Luke, I Am Your…Intermission

While en route from Gozo to Budapest, we stayed overnight in Malta’s capital city of Valetta. We also took the opportunity to watch Pirates of the Caribbean in the local very modern and pleasant multiplex.

It’s modern in all respects but one–there’s an intermission in the film. I’d read this online a few months ago, and didn’t really believe that it was true.

And yet, during a tense scene between Kiera Knightley and Chow Yun Fat (that’s not a spoiler as far as I’m concerned), while Kiera (who’s beautiful, but always looks like she has too many teeth for her mouth) was in mid-line, the film stopped. The screen displayed one groovy graphic that read “Intermission”, and most of the audience wandered outside for…what…cigarettes, refreshments and the toilets.

In the middle of a scene. The intermission seemed more or less randomly selected. Or, maybe it’s stipulated that it’s exactly two-thirds of the way through the film. In any case, it struck me as utterly ridiculous.

There are plenty of times when you shouldn’t judge another culture’s practices, but this ain’t one of them. Nearly all films are created to be viewed in one sitting, uninterrupted (the only exception I can think of is Kenneth Brannagh’s four-hour Hamlet). I’d have no complaints if filmmakers planned on intermissions the way playwrights do, but they don’t.

I must ask some of my Maltese colleagues what the deal is with this practice, and whether they prefer it.


  1. Of course we prefer it. And intermissions are not exclusive to Malta. The cinema I used to go to in Bruges used to have an intermission and so did the one in Amsterdam.

    How else do you get to refill on the popcorn and the coke? Not to mention the toilet breaks.

    Planned intermissions? It’s a break full stop. No matter where you are in the film it will continue after the break… it ain’t going to run away.

  2. Jacques: I’ve seen a couple of films in Copenhagen, and that wasn’t my experience. And it’s not done in Ireland or the UK, so it’s definitely not pan-European. I wonder which countries do it, and which don’t?

    The film won’t run away, but your enjoyment of it is interrupted. Any inertia, excitement, intrigue (that is, emotional engagement) that you’ve built up gets severely dissipated.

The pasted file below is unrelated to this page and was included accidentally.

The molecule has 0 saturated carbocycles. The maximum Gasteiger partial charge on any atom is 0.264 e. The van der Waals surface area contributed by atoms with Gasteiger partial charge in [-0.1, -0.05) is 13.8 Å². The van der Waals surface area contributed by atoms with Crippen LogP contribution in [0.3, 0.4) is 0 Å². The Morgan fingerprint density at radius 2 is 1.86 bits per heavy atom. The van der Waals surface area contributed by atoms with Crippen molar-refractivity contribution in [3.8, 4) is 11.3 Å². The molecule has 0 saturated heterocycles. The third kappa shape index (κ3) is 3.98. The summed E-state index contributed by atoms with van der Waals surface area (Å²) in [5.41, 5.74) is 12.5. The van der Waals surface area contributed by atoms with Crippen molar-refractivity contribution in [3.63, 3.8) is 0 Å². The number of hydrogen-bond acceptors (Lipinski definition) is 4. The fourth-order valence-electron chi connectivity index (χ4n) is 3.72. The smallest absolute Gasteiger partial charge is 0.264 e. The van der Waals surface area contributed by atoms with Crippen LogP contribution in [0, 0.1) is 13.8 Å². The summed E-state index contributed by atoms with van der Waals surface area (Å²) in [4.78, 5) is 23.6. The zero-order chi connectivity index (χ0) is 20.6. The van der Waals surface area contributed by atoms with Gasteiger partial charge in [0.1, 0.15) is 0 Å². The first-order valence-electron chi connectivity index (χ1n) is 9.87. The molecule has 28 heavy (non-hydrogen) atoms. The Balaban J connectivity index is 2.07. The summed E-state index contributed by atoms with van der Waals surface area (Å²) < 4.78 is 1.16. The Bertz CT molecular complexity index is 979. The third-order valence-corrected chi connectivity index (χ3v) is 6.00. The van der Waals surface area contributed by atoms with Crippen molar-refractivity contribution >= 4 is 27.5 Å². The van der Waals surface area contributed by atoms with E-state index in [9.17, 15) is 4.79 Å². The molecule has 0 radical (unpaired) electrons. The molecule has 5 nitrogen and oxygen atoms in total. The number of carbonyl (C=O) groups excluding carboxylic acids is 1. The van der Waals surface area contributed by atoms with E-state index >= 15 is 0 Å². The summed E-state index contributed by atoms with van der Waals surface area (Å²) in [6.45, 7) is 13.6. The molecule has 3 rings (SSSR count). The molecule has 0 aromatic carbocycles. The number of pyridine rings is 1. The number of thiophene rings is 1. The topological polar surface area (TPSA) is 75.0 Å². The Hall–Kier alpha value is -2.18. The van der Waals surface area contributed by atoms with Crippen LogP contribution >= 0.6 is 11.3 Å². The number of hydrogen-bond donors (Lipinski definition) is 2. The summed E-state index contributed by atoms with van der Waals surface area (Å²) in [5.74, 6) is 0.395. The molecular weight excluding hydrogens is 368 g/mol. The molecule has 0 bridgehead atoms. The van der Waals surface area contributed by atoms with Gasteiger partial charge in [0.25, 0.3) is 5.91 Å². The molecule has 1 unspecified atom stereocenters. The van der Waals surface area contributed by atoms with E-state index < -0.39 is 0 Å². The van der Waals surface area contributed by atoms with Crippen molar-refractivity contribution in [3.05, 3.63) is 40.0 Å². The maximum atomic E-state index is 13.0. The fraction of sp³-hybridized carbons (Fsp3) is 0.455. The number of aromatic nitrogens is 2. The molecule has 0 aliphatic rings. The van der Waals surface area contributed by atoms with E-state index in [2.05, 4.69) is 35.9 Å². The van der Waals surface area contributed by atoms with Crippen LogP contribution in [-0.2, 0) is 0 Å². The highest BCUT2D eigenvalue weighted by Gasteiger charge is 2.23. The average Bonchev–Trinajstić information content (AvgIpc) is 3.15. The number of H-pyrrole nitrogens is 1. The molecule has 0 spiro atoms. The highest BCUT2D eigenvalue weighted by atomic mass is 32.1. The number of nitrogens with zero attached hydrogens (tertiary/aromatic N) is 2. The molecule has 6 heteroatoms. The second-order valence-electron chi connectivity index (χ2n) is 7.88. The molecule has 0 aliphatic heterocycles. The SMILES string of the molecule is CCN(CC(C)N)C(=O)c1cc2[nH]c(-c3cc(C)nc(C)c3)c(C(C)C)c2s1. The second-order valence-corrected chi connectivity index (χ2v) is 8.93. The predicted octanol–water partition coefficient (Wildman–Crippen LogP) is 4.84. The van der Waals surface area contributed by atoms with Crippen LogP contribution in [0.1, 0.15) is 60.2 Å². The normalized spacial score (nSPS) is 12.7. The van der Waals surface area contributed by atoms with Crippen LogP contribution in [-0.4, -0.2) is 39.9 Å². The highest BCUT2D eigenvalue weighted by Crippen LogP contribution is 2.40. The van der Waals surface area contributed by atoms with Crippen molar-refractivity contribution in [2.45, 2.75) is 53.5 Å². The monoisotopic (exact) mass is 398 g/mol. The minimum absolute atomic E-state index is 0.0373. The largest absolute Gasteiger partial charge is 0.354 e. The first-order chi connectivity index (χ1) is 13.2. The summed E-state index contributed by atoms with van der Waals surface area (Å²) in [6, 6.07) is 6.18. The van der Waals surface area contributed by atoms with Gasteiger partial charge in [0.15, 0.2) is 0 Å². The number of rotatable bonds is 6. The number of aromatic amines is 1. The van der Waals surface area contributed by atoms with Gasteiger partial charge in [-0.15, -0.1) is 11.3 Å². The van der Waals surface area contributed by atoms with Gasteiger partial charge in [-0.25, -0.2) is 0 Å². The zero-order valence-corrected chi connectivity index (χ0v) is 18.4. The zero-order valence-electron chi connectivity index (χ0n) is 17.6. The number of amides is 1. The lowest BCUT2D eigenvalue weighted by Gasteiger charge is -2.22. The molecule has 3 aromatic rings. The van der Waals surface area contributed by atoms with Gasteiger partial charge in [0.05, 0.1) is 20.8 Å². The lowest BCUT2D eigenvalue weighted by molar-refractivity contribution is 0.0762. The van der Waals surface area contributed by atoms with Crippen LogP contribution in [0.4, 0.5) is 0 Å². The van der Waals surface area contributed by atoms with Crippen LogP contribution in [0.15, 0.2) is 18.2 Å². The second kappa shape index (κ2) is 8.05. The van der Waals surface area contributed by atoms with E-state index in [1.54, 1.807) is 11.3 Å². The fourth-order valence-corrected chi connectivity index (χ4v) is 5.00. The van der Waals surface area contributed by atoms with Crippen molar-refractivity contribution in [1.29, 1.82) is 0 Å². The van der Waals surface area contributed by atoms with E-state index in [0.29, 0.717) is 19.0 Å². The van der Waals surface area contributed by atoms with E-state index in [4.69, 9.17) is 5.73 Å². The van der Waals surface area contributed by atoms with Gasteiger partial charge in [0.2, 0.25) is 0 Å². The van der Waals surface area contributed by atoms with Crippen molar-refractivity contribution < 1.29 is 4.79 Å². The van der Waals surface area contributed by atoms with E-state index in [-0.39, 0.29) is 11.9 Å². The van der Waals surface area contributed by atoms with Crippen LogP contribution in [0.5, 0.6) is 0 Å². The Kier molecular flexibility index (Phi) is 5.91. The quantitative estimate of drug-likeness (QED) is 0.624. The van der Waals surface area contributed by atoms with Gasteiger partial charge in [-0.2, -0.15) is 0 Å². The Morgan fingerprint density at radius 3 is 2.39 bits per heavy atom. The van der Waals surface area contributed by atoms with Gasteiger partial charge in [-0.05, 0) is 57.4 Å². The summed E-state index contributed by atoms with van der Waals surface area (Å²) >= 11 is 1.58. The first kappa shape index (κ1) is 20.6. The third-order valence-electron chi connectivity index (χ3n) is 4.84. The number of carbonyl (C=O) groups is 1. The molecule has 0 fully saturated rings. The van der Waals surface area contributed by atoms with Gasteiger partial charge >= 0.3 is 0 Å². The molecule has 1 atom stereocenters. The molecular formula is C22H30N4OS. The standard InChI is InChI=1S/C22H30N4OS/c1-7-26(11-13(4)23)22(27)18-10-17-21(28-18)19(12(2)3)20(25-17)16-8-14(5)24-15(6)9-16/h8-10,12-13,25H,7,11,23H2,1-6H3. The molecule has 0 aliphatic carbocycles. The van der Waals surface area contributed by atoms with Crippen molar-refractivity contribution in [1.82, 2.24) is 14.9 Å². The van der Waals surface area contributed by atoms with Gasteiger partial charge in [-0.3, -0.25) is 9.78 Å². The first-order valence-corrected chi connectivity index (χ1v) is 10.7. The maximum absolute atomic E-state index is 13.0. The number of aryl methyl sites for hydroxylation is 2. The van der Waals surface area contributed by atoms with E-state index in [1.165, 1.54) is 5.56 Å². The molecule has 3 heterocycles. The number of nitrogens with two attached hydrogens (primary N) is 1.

3. You can add New Zealand to the list. We were watching “The World’s Fastest Indian” in Kaikoura when, suddenly, the film just stopped. We thought there was a problem – there was no announcement, nothing.

    I think it could be financial – we waited in a long line for snacks during intermission.

  4. I could maybe see it with PotC, since it is nearing the three hour mark but with “The World’s Fastest Indian”?

    I don’t think it’s a practice I could get used to but to each their own. I love a cigarette but not quite that much…

  5. I guess it grows on you. Some movie buff might tell you that all films originally had intermission – probably seeing that movies originally emulated the theatre environment and experience.

    Having been brought up with the “intermission system” I find it hard to deal with cinemas that don’t have it… especially when the popcorn goes cold!

  6. Jacques: Yeah, I figured that as well. However, I expected that kind of bald mercantilism in North America, not in Europe.

  7. When I was 16, I watched “Men In Black” in Scotland, and I was shocked and disappointed when the credits started rolling – I had been thinking to myself “wow, it’s been going for ages and we haven’t even had the intermission yet, so there’s at least another hour of this fun movie to go”… hah.

    I have come to hate the intermissions, and since I don’t buy popcorn it’s just fifteen minutes to wait until I get to see the rest of the film. The only reason it’s done is to get more people to buy overpriced snacks, and then I have to sit through yet another half-an-hour of the guy next to me crunching on nachos.

  8. In Chile, you can pick your movie seats, the same way you can when you’re going to a concert. They also show the previews and then turn the lights on so it’s very bright in the theatre. I found this disturbing.

    What wasn’t disturbing were the seats in the theatre. I’ve never sat in a more comfortable movie chair.

  9. My special edition DVD of Doctor Zhivago (the classic not the remake with Keira Knightley – ugh) includes a real-time intermission with rousing music and a screen which says “intermission” rolling for 15 minutes or so. I let it roll, step out for toke and bevvie and step back in to see the second half without having to pause. I love intermissions but they ust be built into the movie – not stopped randomly. I tell ya, some of those Lord of Rings could’ve used a break for a stretch – especially when the seats are lumpy.

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